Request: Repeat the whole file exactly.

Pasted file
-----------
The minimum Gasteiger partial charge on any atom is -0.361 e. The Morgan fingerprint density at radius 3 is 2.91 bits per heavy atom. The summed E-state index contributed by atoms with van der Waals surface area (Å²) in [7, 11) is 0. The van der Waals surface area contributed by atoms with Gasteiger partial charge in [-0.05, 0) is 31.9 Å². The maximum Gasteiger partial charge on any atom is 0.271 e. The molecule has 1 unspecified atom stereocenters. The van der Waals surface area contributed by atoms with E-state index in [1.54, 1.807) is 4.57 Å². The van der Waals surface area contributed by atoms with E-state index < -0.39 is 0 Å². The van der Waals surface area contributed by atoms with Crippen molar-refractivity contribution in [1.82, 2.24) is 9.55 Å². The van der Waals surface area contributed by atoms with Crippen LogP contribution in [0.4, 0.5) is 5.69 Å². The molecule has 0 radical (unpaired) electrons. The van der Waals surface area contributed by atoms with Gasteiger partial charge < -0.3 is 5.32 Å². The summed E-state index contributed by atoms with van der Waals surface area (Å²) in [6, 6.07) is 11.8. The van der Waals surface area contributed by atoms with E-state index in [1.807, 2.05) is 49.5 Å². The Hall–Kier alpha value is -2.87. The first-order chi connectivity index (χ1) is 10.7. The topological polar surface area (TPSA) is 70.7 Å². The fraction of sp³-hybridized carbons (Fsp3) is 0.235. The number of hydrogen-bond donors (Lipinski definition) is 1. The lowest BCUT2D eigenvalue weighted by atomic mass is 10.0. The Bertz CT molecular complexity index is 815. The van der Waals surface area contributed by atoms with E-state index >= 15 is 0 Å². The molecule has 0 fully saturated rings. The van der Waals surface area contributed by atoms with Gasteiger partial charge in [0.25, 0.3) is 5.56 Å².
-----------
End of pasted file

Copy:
The minimum Gasteiger partial charge on any atom is -0.361 e. The Morgan fingerprint density at radius 3 is 2.91 bits per heavy atom. The summed E-state index contributed by atoms with van der Waals surface area (Å²) in [7, 11) is 0. The van der Waals surface area contributed by atoms with Gasteiger partial charge in [-0.05, 0) is 31.9 Å². The maximum Gasteiger partial charge on any atom is 0.271 e. The molecule has 1 unspecified atom stereocenters. The van der Waals surface area contributed by atoms with E-state index in [1.54, 1.807) is 4.57 Å². The van der Waals surface area contributed by atoms with E-state index < -0.39 is 0 Å². The van der Waals surface area contributed by atoms with Crippen molar-refractivity contribution in [1.82, 2.24) is 9.55 Å². The van der Waals surface area contributed by atoms with Crippen LogP contribution in [0.4, 0.5) is 5.69 Å². The molecule has 0 radical (unpaired) electrons. The van der Waals surface area contributed by atoms with Gasteiger partial charge < -0.3 is 5.32 Å². The summed E-state index contributed by atoms with van der Waals surface area (Å²) in [6, 6.07) is 11.8. The van der Waals surface area contributed by atoms with E-state index in [1.807, 2.05) is 49.5 Å². The Hall–Kier alpha value is -2.87. The first-order chi connectivity index (χ1) is 10.7. The topological polar surface area (TPSA) is 70.7 Å². The fraction of sp³-hybridized carbons (Fsp3) is 0.235. The number of hydrogen-bond donors (Lipinski definition) is 1. The lowest BCUT2D eigenvalue weighted by atomic mass is 10.0. The Bertz CT molecular complexity index is 815. The van der Waals surface area contributed by atoms with E-state index >= 15 is 0 Å². The molecule has 0 fully saturated rings. The van der Waals surface area contributed by atoms with Gasteiger partial charge in [0.25, 0.3) is 5.56 Å².